Serpent Spiral: Second Interactive Drawing in Progress. Studies have shown that you achieve the same sense of calm in your mind by tracing a labyrinth design with a pencil as you gain when physically walking one of these ancient patterns. For these interactive works, I was also inspired by certain sacred prescribed movements I have witnessed at two Irish sites.
During the August and September Gallery Hops, I invited studio visitors to trace within a double stone spiral using watercolor pencil on paper. I recommended that participants trace in, then out, of the shape slowly and carefully as many times as they wished without lifting the pencil, until they felt a sense of tranquility inspired within them.
From the inception of my idea, I have planned to add drawing embellishments around each communal spiral, and to gather several such drawings to make the final collective work. After the August event, I wasn't yet certain which direction I would take with my own contribution to this second interactive work. I had wondered if this would become a water drawing since the first piece had taken on a fire-based theme. Following last month's Hop, perhaps the fake, bright teal snake I had on display with the other rubbing items for Fictitious Pictish Standing Stone subconsciously inspired participants, for the resulting drawing is even sticking out a darting snake tongue!
Both fire and snakes are symbols of transformation, so perhaps we have a theme forming among these labyrinth drawings.
If you missed the August issue of this newsletter, I invite you to read the full background on this interactive drawing project, and to view the various stages of the first drawing in progress.
In my September issue, you will find additional images of inspiration, as well as photos of the initial stage of this serpentine double spiral.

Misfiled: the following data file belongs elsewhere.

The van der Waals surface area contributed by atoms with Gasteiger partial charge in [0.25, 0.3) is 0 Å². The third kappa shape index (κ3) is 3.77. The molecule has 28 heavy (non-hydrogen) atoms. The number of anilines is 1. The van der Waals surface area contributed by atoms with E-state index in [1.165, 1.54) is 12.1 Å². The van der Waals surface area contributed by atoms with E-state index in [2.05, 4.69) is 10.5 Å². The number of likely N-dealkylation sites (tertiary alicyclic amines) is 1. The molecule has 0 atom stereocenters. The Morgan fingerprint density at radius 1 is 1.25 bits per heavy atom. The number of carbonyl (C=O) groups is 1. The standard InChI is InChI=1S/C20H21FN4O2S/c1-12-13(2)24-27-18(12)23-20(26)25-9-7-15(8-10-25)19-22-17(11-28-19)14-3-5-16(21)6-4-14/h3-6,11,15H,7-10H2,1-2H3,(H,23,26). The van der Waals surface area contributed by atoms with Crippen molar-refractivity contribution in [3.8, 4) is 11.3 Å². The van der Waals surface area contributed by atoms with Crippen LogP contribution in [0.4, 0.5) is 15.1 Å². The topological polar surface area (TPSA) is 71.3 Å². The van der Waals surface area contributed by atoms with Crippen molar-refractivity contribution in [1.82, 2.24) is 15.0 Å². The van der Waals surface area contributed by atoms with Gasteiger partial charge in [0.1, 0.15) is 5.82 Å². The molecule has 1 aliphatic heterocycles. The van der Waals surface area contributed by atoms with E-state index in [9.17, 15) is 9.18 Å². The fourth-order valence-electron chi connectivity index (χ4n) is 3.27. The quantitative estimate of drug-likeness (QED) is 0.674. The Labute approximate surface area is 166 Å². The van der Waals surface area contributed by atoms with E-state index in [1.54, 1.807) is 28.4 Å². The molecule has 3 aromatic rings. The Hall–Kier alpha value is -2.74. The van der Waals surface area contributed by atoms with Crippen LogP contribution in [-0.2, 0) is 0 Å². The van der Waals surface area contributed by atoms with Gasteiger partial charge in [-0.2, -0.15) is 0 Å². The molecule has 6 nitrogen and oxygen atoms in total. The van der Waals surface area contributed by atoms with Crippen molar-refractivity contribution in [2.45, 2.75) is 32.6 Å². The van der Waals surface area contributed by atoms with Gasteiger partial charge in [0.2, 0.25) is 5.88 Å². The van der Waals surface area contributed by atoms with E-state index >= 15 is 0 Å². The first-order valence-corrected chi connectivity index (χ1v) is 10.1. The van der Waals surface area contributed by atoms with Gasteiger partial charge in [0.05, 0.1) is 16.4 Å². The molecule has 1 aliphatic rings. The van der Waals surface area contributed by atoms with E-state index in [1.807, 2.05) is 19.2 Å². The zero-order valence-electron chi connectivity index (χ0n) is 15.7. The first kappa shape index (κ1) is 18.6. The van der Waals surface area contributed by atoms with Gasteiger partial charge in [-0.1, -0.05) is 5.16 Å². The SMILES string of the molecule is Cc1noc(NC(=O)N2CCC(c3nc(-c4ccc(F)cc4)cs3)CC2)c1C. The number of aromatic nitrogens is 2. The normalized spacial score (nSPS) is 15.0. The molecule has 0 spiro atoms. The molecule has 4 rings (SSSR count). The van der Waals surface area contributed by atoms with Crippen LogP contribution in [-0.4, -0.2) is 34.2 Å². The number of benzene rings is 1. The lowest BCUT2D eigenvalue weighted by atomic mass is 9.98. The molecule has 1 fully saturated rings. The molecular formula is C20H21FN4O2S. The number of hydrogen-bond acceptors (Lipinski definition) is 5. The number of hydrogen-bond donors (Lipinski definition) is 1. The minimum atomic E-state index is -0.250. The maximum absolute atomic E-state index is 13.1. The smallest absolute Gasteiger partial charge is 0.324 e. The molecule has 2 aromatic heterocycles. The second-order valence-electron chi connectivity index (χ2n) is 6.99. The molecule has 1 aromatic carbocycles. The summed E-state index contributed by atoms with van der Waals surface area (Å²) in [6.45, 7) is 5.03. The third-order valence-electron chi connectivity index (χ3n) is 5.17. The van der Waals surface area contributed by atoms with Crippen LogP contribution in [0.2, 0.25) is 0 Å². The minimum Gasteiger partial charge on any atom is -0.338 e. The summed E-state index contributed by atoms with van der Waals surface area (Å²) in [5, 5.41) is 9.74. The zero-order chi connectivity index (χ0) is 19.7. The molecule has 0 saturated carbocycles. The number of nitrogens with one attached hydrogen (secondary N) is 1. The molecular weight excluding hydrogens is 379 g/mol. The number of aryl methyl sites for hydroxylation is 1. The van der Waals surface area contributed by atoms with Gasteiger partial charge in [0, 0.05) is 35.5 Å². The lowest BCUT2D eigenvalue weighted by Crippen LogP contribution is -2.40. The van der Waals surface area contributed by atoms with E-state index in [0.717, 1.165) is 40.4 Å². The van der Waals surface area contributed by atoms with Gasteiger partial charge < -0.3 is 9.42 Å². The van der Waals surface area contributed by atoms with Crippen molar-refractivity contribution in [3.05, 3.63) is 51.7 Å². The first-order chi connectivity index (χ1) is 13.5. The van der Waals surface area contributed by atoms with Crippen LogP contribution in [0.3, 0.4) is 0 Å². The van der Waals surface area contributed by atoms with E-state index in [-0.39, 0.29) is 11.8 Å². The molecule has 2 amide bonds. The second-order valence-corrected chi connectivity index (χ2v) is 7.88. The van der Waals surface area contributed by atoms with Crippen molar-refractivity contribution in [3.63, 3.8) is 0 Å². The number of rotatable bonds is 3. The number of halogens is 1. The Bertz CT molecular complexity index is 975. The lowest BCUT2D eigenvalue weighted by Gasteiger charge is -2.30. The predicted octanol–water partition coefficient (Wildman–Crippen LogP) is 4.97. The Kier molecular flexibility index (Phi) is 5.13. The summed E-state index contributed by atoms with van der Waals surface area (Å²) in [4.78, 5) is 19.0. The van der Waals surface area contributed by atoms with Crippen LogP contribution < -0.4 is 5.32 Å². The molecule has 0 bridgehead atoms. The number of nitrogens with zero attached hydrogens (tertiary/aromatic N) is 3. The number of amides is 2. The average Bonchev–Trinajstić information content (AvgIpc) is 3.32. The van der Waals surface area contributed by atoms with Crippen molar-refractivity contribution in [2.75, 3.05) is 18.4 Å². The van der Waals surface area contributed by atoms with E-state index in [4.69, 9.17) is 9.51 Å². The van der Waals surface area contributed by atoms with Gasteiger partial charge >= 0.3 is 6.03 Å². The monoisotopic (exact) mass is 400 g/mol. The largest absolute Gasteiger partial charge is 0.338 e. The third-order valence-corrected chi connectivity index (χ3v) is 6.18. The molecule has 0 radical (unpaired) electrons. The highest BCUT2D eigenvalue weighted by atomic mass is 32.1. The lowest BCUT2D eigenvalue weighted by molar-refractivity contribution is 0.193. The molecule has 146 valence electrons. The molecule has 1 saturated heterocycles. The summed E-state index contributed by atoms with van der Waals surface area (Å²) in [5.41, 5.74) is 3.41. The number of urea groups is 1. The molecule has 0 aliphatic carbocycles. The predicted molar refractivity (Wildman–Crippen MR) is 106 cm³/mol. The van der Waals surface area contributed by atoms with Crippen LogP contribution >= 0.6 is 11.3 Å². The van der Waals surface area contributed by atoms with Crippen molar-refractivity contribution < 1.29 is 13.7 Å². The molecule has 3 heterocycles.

Above: Fictitious Pictish Standing Stone,
in progress detail, September 15th, 2015
charcoal rubbing drawing on mulberry paper
© Amy Funderburk 2015, All Rights Reserved
The Aberlemno Serpent Stone
Aberlemno, Angus, Scotland
Above: Serpent Spiral in progress, with a friend -- the snake subject of Fictitious Pictish Standing Stone
double spiral template: smooth stones gathered from the shore at Topsail Island, NC
12 1/2" diameter
interactive meditative drawing: watercolor pencil on paper, 17" x 14"
state as of September 4th, 2015
© 2015 Amy Funderburk, All Rights Reserved
My New Website!
I am thrilled with the changes I've made to my website! While it will take me awhile to get www.AmyFunderburkArtist.com
fully complete and debugged, I have definitely built it to a point worth visiting.
What you will see so far when you visit:
Gallery Slide Shows. I have uploaded all of the installation shots and extant charcoal and ash works from The Wishing Tree Project, and have all but one piece in the Images From the Otherworld series ready for you to view. More photographs that accompany this body of work are coming soon, but I have several landscapes from the Aisling: an Artist's Vision of Ireland series already uploaded.
Larger images, more mobile friendly. Visitors will really get a better feel for the detail within my works thanks to the larger images allowed and protected by this new template.